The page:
|Directed by||Jack Cannon|
|Presented by||Jonathan Karsh|
|Starring||See Participants below|
|Composer(s)||Jeff Lippencott and Mark T. Williams, Ah2 Music|
|Country of origin||United States|
|No. of seasons||1|
|No. of episodes||13|
|Production location(s)||Bonanza City, New Mexico|
|Running time||60 minutes|
|Distributor||Endemol Shine North America|
|Original release||September 19 -|
December 12, 2007
Kid Nation was an American reality television show hosted by Jonathan Karsh that premiered on the CBS network on September 19, 2007 created by Tom Forman Productions and Endemol USA. The program was originally scheduled to air in mid-2007.
In the show, the children try to create a functioning society in the town, including setting up a government system with minimal adult help and supervision.
On May 14, 2008, CBS officially canceled the series after one season.
The show, featuring 40 children aged 8 to 15, was filmed on location at the Bonanza Creek Movie Ranch, a privately owned town built on the ruins of Bonanza City, New Mexico, 8 miles south of Santa Fe.
The show stresses the difficulty in creating a viable society. While each child received $5,000 for their involvement, Gold Stars valued at $20,000 and $50,000 were awarded to select outstanding participants as decided by the elected Town Council.
Speaking before an audience of television reviewers, producer Tom Forman acknowledged that Kid Nation would inevitably share some elements with William Golding's novel Lord of the Flies, which depicted planewrecked children without adult supervision. Adults were present off-camera during production, including cameramen, producers, a medic, and a child psychologist, although all interacted with the children as little as possible. Participants also missed a month of school, but Forman suggested that such real-world tasks as preparing a group breakfast, doing physical chores like fetching water, and making group decisions constituted an educational experience in its own right. Forman said that all participants were cleared by a team of psychologists and any child could choose to go home at any time, which three did.
|No.||Episode Title||Days||Airdate||Upper-Class||Merchants||Cooks||Laborers||Town Bonus||Gold Star||Exits|
|1||"I'm Trying to be a Leader Here!"||1-4||September 19||Red||Blue||Yellow||Green||Seven Outhouses||Sophia||Jimmy|
|2||"To Kill or Not to Kill"||5-7||September 26||Blue||Red||Yellow||Green||None (Task Failed)||Michael||None|
|3||"Deal with It!"||8-10||October 3||Yellow||Blue||Green||Red||Microwave & Cocoa||Mallory||None|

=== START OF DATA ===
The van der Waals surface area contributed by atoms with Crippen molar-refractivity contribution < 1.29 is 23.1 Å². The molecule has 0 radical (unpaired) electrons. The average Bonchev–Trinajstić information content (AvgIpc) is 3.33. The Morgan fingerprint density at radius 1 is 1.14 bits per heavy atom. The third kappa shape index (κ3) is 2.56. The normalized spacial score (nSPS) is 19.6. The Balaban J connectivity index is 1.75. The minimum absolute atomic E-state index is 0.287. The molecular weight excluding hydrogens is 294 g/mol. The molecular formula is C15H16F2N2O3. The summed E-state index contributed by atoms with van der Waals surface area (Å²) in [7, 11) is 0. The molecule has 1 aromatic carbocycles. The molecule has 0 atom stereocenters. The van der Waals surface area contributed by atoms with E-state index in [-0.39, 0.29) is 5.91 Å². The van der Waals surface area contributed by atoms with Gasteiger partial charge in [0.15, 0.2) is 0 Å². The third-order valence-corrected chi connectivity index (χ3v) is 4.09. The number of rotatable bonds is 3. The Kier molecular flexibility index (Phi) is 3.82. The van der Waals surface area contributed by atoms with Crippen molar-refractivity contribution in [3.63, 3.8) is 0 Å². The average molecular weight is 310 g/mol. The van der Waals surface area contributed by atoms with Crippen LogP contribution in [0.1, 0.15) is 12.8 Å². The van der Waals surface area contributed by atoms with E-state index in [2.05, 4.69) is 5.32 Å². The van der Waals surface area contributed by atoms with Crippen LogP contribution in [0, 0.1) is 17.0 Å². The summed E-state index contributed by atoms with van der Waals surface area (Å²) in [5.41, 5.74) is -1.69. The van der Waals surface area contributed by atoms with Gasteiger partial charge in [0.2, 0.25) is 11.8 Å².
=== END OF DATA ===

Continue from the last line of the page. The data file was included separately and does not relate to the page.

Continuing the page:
|4||"Bless Us and Keep Us Safe"||11-13||October 10||Blue||Red||Yellow||Green||Religious Books||Morgan||Cody|
|5||"Viva La Revolución!"||14-16||October 17||Yellow||Green||Red||Blue||Oral Hygiene Products||Greg||None|
|6||"Bonanza Is Disgusting"||17-19||October 24||Red||Green||Yellow||Blue||Fruits & Vegetables||DK||None|
|7||"The Root of All Evil"||20-22||October 31||Blue||Yellow||Green||Red||New Clothes & Free Laundry||Nathan||None|
|8||"Starved for Entertainment"||23-25||November 7||Green||Blue||Red||Yellow||None (Task Failed)||Kennedy||None|
|9||"Not Even Close to Fair"||26-28||November 14||Blue||Yellow||Green||Red||None (Task Failed)||Blaine||Randi|
|10||"Let Me Talk!"||29-31||November 21||Blue||Green||Yellow||Red||Letters From Home||Laurel||None|
|11||"I Just Like the Recess Part"||32-34||November 28||Green||Blue||Yellow||Red||Town Arcade||Hunter||None|
|12||"Where's Bonanza, Dude?"||35-37||December 5||Green||Red||Blue||Yellow||Hot Air Balloon Ride||Alex||None|
|13||"We've All Decided to Go Mad!"||38-40||December 12||No District Assignments||Three Gold Stars worth $50,000||Zach
|All (final episode)|
The participants of Kid Nation consist of 40 kids, whose ages ranged from 8 to 15. The following table lists each child's district color (including change if applicable), age at the onset of the show, home state, the terms they held in Town Council, the day they received a gold star, when they left Bonanza City and any applicable notes.[failed verification]
|1||2||Name||Age||State||Town Council||Gold Star||Exit||Note(s)|
|B||Y||Blaine||14||Florida||Days 29-40||Day 28||Changed districts in episode 9|
|R||R||DK||14||Illinois||Days 29-40||Day 19|
|R||B||Emilie||9||Nevada||Changed districts in episode 9|
|B||B||Greg||15||Nevada||Days 29-40||Day 16||Oldest participant|
|G||N/A||Jimmy||8||New Hampshire||Day 4||Youngest participant|
|G||G||Laurel||12||Massachusetts||Days 1-29||Day 31|
|B||B||Mallory||8||Indiana||Day 10||9th birthday during episode 3|
|G||G||Michael||14||Washington||Days 29-40||Day 7||15th birthday during episode 11|
|B||R||Nathan||11||Illinois||Day 22||Changed districts in episode 9|